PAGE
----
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Title: Perinatal mental health : an exploration of different dimensions of perinatal psychopathology at an international and national level
Author: Alofs, Emma
ISNI:       0000 0004 7972 6073
Awarding Body: Bangor University
Current Institution: Bangor University
Date of Award: 2019
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This thesis explores different dimensions of perinatal psychopathology across three individual papers with the aim of furthering our understanding of psychological distress experienced by women around the time of childbirth. A systematic review in chapter one examined the prevalence of eating disorders in women during the perinatal period. The review synthesised findings from 15 studies in multiple cultural and international settings. Wide-ranging prevalence estimates were found, with studies utilising self-report questionnaires reporting the highest prevalence estimates. Studies utilising more stringent diagnostic criteria in the context of clinical interviews yielded more conservative estimates. Collectively, the results suggested that the perinatal period can be a time of vulnerability for experiencing difficulties associated with disordered eating. Areas for further research are discussed and recommendations are made for routinely screening women for eating disorders as part of a mental health assessment in pregnancy and after birth. An empirical study in chapter two explored the characteristics of mothers admitted to psychiatric units in Wales within the first postpartum year using data covering an 18 year period. The principal aim was to investigate associations between postpartum psychiatric admissions and socioeconomic deprivation. Using multilevel modelling methodology, results indicated that socioeconomic deprivation, measured at the area-level, was significantly associated with psychiatric admissions after birth. This relationship was found to be significantly stronger for mothers age 40 and over. The implications and limitations of this research are discussed. The third chapter considers the theoretical, research and clinical implications that arose from the first two papers, in addition to a short reflective summary to conclude.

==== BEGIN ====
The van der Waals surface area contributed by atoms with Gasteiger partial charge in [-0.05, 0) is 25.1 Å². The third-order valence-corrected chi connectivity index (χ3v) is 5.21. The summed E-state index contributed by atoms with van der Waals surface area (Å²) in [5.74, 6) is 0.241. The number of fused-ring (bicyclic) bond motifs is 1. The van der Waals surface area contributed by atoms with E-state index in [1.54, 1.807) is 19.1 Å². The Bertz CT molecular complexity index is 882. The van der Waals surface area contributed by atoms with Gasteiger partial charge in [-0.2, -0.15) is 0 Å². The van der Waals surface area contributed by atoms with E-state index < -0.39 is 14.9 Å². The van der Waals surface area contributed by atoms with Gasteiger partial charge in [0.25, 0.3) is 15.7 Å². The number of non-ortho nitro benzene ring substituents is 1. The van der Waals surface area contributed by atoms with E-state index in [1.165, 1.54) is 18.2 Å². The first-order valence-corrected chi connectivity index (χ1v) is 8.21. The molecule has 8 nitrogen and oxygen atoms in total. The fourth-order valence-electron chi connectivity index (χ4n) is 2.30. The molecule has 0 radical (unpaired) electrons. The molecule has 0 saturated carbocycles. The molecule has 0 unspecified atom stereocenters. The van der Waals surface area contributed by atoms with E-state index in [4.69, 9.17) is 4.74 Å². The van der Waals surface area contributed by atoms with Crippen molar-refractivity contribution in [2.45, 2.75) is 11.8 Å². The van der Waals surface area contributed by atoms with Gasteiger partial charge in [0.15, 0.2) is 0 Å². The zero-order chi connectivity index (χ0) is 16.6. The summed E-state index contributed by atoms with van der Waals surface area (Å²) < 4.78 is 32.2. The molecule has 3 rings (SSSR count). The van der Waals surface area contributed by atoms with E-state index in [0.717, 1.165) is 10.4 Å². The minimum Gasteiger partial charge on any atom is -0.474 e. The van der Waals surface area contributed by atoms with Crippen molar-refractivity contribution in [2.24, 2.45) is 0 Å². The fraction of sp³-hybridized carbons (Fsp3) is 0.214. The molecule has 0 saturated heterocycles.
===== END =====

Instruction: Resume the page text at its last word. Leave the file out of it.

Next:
Supervisor: Not available Sponsor: Not available
Qualification Name: Thesis (D.Clin.Psy.) Qualification Level: Doctoral
EThOS ID:  DOI: Not available
Keywords: Perinatal mental health